The FDA granted an emergency authorization to a portable coronavirus antigen test developed by BD, similar to a rapid flu test, designed to allow hospitals, doctors' offices, urgent care centers and retail pharmacies to examine a person showing symptoms in about 15 minutes.
At the same time, the agency alerted healthcare providers of potential false-positive results from a separate BD laboratory diagnostic for COVID-19, which previously received an FDA green light in April.
The new hand-held test runs on the Veritor Plus system, with a device about the size of a cellphone, using nasal swabs. BD says the platform has already been used at more than 25,000 U.S. locations to test for diseases such as influenza, respiratory syncytial virus and strep throat. The company plans to manufacture 10 million coronavirus tests through September and produce 2 million per week thereafter.
This is the second antigen-based test authorized by the FDA for use during the pandemic, following Quidel’s green light in early May. Antigen tests search for the unique proteins coating the outer walls of the coronavirus, as opposed to molecular tests that examine its genetic structure or antibody tests that gauge the human body’s immune response.
“Such tests will also help communities be more informed and better prepared to help prevent new spikes and additional waves of COVID-19 by enabling public health workers to quickly identify infectious individuals and trace their contacts,” said Dave Hickey, president of Integrated Diagnostic Solutions for BD, which also plans to market the test internationally following additional regulatory approvals.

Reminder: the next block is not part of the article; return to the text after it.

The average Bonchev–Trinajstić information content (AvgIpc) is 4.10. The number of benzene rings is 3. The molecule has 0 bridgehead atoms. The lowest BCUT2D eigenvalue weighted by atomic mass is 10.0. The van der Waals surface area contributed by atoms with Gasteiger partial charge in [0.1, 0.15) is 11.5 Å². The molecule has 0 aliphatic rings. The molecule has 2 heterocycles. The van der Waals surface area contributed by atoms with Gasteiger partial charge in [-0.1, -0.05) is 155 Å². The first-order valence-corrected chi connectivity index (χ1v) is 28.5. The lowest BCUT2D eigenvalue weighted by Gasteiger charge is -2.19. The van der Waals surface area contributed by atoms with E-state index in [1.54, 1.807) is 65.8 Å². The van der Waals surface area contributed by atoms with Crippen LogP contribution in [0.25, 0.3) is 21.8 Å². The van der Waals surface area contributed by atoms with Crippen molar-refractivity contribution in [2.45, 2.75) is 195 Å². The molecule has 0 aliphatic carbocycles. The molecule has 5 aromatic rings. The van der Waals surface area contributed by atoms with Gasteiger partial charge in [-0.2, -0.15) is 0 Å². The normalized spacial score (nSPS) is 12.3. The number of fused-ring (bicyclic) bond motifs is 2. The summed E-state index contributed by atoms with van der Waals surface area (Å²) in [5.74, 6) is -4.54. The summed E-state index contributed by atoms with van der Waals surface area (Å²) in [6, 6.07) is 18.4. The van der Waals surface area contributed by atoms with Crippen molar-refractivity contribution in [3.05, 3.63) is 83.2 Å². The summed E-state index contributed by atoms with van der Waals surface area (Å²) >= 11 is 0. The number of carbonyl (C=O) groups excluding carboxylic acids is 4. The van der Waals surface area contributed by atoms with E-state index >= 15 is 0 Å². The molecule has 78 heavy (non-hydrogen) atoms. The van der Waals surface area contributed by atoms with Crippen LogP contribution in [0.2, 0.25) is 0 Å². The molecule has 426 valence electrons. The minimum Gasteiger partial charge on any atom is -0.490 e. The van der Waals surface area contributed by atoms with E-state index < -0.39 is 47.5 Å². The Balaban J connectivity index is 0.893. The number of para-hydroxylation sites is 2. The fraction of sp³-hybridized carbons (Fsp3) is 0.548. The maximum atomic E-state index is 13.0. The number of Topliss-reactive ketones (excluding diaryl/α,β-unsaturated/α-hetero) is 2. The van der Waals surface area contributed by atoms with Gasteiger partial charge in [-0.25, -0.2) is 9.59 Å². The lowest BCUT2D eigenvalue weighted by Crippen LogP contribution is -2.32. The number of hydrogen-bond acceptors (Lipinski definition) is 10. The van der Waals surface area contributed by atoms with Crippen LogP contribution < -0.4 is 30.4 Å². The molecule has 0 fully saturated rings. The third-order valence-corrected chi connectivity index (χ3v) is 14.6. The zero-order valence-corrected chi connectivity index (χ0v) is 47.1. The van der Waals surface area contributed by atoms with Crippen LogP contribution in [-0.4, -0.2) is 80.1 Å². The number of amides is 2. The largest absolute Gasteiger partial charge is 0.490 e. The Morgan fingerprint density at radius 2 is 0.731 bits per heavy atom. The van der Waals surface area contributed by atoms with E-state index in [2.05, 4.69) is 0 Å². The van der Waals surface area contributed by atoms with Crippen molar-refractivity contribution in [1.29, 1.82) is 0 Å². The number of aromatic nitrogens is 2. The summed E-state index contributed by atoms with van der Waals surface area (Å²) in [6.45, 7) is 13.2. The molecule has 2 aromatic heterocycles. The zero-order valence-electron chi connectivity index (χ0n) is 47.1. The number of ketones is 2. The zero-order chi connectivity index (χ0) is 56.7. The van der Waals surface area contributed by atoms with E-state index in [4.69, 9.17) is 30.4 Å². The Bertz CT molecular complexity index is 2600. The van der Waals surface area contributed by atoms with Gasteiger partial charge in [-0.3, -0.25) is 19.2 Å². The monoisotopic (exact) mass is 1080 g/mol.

In clinical studies, the diagnostic correctly spotted 84% of samples positive for COVID-19 while delivering zero false positives, according to BD. The FDA, however, recommends that negative immunoassay results still be confirmed by a molecular test.
On the same day as the Veritor system’s authorization, the FDA said the company’s automated BD MAX molecular laboratory diagnostic could carry a risk of false positives and that healthcare personnel should treat positive readings as presumptive.
One study performed by BD found the test’s reagents lead to a false-positive rate of about 3%, according to the agency, which recommended that results be confirmed with another authorized test. The FDA said it is working with BD to resolve the issue.
BD also previously offered a fingerstick antibody blood test for COVID-19, developed by BioMedomics, but later took it off the market as the companies work to develop a new version for submission to the FDA.